That’s part of a Snawheid. It’s a Kate Davies design, so of course the pattern is gorgeous, but this hat here? It’s just a bit…meh. It’s made with Navia Duo, which is lovely yarn and ideal for the job, and the stranded colourwork is very nicely done. Meh. Mustard and grey is a classic combination. Whatever: meh.
But this unfortunate hat is a perfect excuse for learning a little about how colour works. One of the things that distinguish colours is how far from white and black they are. It’s called colour value. And if we’re presented with two things of different colours and they have the same value, our brain notices and mutters “They’re the same!” And in this case, the knitter’s brain adds “That’s a boring hat!”
Happily, there’s a really easy way to avoid this which saves you time and money, and we were reminded of it by bioniclaura this week.
If you convert a colour picture to greyscale, you can see the values very clearly. So we did this with the picture at the top of the post, and here’s the result:
The stranded colourwork vanishes completely. That’s why this hat is uninteresting. Your brain notices that there’s no value difference.
Of course, it would have been good (and would have saved time!) to check this before starting. Well, here’s a picture of the two balls of Navia:
Converted to greyscale, that image looks like this, and you can tell it’s not going to end well:
Any digital camera will have a “monochrome” or a “black and white” setting, and so do most cameraphones – if you don’t know where to find this, a quick look in your manual will help. Click over to that setting when you’re choosing your yarn for colourwork and then snap a picture of your options. If they look like a good pairing when you subtract the colour, then you’re on the right path, regardless of the type of colourwork you’re planning.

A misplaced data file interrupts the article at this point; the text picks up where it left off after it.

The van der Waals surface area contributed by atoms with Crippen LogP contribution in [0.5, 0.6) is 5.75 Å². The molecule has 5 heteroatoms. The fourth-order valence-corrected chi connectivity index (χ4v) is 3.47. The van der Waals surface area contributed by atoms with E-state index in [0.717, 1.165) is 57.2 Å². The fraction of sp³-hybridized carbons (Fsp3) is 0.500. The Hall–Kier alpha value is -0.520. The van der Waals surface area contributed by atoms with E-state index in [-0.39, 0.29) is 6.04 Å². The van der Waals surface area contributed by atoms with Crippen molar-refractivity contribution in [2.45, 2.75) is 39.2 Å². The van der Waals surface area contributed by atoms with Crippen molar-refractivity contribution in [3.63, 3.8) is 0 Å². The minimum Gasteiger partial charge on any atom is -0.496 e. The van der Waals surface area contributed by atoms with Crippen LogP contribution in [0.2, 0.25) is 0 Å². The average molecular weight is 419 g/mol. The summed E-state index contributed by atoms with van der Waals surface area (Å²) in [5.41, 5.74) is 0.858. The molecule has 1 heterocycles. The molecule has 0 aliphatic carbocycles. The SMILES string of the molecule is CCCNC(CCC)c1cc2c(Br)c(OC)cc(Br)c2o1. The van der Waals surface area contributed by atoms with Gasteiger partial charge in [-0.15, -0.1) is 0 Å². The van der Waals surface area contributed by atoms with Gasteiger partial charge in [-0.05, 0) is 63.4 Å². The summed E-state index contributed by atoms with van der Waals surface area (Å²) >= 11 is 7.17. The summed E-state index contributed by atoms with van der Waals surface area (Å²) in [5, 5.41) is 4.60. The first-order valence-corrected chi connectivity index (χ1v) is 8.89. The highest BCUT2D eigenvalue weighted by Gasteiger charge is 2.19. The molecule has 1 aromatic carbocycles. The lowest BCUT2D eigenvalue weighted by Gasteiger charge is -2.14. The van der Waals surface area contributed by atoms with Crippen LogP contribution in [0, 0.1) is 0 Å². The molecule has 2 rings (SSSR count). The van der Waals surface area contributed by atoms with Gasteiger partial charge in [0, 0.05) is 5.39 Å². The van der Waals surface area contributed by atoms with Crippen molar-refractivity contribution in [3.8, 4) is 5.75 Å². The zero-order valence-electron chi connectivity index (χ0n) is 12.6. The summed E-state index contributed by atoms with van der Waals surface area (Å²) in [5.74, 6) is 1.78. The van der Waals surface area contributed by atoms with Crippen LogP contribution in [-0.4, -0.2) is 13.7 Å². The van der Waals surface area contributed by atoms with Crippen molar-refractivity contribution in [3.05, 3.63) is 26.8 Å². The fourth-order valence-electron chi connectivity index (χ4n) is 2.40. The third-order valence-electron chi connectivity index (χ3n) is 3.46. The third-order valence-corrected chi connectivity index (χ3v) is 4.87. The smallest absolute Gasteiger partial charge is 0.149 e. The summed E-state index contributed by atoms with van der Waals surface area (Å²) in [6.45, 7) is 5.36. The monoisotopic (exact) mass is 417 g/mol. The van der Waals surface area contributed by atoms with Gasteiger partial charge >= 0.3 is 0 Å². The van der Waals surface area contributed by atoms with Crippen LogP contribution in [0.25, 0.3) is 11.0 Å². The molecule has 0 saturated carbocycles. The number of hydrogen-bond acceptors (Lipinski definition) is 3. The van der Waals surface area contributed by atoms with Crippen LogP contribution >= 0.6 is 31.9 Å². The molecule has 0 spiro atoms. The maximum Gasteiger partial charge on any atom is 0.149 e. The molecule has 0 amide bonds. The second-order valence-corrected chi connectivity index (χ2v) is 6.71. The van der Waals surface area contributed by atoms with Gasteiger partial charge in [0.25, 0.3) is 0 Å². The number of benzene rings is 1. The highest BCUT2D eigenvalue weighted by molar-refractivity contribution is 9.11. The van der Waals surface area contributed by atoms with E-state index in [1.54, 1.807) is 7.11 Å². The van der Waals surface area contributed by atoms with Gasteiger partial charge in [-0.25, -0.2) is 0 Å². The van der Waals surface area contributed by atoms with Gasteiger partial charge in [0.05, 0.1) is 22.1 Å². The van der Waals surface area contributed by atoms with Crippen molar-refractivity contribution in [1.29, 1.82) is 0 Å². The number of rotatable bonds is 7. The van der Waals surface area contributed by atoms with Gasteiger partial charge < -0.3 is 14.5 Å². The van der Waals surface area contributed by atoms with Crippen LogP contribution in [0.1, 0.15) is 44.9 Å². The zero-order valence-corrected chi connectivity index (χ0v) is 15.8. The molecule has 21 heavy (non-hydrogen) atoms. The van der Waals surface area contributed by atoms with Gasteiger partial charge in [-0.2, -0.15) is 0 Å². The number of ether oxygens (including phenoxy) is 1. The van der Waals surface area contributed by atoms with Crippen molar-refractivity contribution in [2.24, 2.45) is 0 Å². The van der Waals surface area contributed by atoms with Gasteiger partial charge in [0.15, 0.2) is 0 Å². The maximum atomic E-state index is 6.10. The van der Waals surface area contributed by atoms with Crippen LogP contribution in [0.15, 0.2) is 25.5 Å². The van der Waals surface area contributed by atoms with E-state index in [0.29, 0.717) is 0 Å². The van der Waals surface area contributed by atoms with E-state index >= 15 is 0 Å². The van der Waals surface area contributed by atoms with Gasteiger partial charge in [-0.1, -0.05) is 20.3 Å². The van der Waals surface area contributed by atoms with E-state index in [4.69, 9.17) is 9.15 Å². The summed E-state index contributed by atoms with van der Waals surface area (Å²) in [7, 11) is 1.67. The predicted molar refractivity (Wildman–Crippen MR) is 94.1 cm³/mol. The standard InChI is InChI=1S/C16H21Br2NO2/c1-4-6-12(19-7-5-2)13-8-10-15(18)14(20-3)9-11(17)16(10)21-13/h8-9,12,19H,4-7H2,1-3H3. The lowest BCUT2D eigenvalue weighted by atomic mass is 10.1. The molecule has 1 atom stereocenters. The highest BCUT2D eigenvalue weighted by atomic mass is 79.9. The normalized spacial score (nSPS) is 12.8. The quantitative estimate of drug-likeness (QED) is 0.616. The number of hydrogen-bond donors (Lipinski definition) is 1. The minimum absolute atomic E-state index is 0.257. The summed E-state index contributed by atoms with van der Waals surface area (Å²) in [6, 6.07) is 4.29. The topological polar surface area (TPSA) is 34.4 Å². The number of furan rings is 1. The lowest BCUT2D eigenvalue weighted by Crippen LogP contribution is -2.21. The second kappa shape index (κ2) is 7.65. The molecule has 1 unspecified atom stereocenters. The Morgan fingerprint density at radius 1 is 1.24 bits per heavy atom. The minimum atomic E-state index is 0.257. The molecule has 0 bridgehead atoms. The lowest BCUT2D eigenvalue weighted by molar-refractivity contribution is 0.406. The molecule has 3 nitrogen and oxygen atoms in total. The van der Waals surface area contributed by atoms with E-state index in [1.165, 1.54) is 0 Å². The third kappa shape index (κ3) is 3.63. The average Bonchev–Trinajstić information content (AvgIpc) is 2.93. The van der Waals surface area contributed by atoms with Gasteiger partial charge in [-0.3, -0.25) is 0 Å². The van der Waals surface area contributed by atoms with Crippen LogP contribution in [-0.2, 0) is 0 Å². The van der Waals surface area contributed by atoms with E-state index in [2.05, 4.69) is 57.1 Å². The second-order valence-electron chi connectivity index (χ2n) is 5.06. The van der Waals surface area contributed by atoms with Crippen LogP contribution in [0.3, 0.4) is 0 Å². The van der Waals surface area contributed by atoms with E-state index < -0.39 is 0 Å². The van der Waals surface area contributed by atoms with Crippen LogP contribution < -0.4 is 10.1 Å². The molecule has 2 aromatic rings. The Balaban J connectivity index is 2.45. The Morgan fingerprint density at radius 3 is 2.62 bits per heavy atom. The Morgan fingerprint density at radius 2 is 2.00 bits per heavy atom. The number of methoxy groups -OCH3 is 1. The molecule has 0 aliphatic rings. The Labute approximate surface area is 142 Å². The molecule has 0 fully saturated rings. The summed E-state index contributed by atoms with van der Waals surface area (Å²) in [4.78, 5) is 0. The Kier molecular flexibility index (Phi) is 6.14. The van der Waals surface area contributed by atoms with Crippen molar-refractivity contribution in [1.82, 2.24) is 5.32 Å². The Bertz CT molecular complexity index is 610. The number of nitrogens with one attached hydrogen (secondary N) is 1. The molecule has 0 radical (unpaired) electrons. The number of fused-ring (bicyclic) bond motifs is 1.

Here’s a couple of examples. Here’s a likely-looking pair of yarns, both Malabrigo Rastita:
Changed to greyscale in the camera, this is the result, and it really does look promising, doesn’t it?
And ta da! here’s the finished product, a glorious Epistropheid hat!
Given the black and white treatment, you can see why this works so well – the colour values are deliciously distinct. Happy brain, happy knitter!
If you’re interested in reading more about colour theory in knitting, Knitty magazine has an excellent article here. Thanks again to Laura for inspiring this post!
By the way, this Epistropheid is now sporting a fake fur pompom from the new stock that we promised you last week, and Jacqui can’t be persuaded to take it off!